Space Force will be in the (Department of the) Air Force.
President Trump has made the outlines of Space Force clearer. Space Policy Directive 4 sets out a plan for the new Service that will place it under the Department of the Air Force. Thus the organizational model will be close to that of the Marine Corps, a distinct service administratively within a larger Service Department. As the Marines fall under the Department of the Navy, so will Space Force fall under the Department of the Air Force (Politico). This is roughly what the Air Force and the larger Department of Defense had recommended (Washington Post). US Strategic Command in particular sees itself as likely to play a big role in the new Service's mission (Military.com).
JEDI contract scrutinized over potential conflicts of interest.
The Defense Department's very large and much litigated $10-billion JEDI cloud contract has run into more difficulties. The US Court of Federal Claims has placed a stay on a lawsuit involving Oracle, Amazon, and the Department of Defense because potential signs of a conflict of interest were discovered. The Defense Department requested the stay, and neither Oracle (the plaintiff) nor Amazon opposed it (Nextgov). The potential conflict of interest the Department is now investigating involved a former employee of the Defense Digital Service who had founded a startup Amazon Web Services was interested in acquiring. The JEDI Contracting Officer had thought the employee in question had recused himself from JEDI. The court documents are heavily redacted, but it appears from what's available that this might not have been the case (Federal News Network).
Planning rapid technology acquisition.
The cloud will have tactical as well as administrative uses. The US Army is interested in pushing cloud access out to organizational and unit levels, and has a research program designed to enable doing just that (Defense One).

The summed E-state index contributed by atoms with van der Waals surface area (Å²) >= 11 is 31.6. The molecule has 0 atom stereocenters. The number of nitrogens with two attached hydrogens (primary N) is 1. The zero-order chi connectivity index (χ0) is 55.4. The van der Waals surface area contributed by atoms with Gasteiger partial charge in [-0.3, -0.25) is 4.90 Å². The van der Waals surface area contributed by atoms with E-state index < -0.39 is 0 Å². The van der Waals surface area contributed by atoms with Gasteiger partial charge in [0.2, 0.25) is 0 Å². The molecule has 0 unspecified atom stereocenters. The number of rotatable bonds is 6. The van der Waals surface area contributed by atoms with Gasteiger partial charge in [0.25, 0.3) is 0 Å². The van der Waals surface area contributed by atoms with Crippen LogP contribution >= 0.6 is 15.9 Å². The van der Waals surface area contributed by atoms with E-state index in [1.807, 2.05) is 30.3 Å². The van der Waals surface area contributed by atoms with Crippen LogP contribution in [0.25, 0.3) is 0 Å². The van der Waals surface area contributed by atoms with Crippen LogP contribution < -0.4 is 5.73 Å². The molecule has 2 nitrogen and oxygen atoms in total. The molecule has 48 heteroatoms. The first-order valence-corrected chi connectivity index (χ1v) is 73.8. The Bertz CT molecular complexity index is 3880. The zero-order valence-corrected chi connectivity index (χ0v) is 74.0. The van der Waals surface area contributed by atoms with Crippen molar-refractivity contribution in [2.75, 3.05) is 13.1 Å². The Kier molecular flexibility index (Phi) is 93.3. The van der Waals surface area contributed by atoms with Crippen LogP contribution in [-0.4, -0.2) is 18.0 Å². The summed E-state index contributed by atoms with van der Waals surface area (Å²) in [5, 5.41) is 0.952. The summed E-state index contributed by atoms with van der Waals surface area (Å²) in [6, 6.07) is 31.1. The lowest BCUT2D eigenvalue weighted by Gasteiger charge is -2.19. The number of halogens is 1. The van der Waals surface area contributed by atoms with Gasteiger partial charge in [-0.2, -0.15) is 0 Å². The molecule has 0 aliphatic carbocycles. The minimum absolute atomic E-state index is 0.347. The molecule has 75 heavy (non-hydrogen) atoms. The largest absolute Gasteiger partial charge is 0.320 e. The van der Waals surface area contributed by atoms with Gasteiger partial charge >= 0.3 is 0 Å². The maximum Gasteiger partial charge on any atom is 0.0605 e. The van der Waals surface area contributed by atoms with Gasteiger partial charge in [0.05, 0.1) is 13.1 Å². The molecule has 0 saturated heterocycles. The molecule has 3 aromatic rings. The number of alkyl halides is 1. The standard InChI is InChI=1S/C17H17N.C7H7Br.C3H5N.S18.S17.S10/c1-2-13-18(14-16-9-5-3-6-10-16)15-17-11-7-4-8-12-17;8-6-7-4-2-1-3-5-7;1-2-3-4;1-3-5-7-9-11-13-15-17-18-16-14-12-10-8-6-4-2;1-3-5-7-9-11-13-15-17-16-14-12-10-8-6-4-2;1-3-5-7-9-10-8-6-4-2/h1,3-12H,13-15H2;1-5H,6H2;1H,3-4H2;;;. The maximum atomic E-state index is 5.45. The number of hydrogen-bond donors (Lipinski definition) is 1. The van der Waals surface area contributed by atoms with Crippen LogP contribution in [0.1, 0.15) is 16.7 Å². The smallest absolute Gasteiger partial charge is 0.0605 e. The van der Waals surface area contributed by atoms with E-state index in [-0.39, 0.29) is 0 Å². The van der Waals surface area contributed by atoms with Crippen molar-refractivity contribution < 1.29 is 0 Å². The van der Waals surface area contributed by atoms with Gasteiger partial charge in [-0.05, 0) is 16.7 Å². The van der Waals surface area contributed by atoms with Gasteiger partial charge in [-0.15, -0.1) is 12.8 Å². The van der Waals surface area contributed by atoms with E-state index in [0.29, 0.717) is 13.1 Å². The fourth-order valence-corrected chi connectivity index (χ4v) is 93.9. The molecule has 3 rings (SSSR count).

US military services, especially the US Army, are planning to move away from familiar, purpose-built and hardware-defined tactical radios to software-defined radios. They see several advantages in such systems. They're more affordable. They're relatively easy to upgrade, and that addresses the familiar problem of rapid obsolescence that has long troubled military communications and information technology. They offer multi-channel capabilities legacy systems could not. And their advanced waveforms make possible ad hoc networking that renders tactical communications more reliable, more flexible, and more robust (National Defense).
Space and Naval Warfare Systems Command (SPAWAR) has issued a solicitation for Special Operations Deployable Tactical Satellite Communications (SATCOM) systems. The work covers about 2500 deployable systems with supporting infrastructure at some 90 sites. SPAWAR, by the way, is also getting a name change that suggests the way the services see the future: its centers will henceforth be known as Naval Information Warfare Centers (C4ISRNet).
The US Department of Defense plans to undertake joint, integrated demonstration of satellites and ground systems. They Services have for some time been troubled by perceived inefficiencies in the way ground station development lagged that of satellites. Highly capable satellites too often found themselves supported by sometimes less capable and imperfectly integrated ground stations (Breaking Defense).
Funding rapid technology transition.
Appropriations can induce the sort of rigidity into programs that sometimes militates against rapid innovation. The US Army says it's worked out a Shark-Tank-like approach to changing needs, however, that has enabled it to shift some $31 billion to better align with the Service's priorities (Defense News). This is less radical than it sounds at first, as it's all conducted within the budget process, but it does bring high-level attention to problems of needs shifting faster than requirements, and of technologies advancing more swiftly than programs of record. (And it offers a pleasant parlor game: which Army leader, for example, would be the counterpart of Shark Tank's Mr. Wonderful?)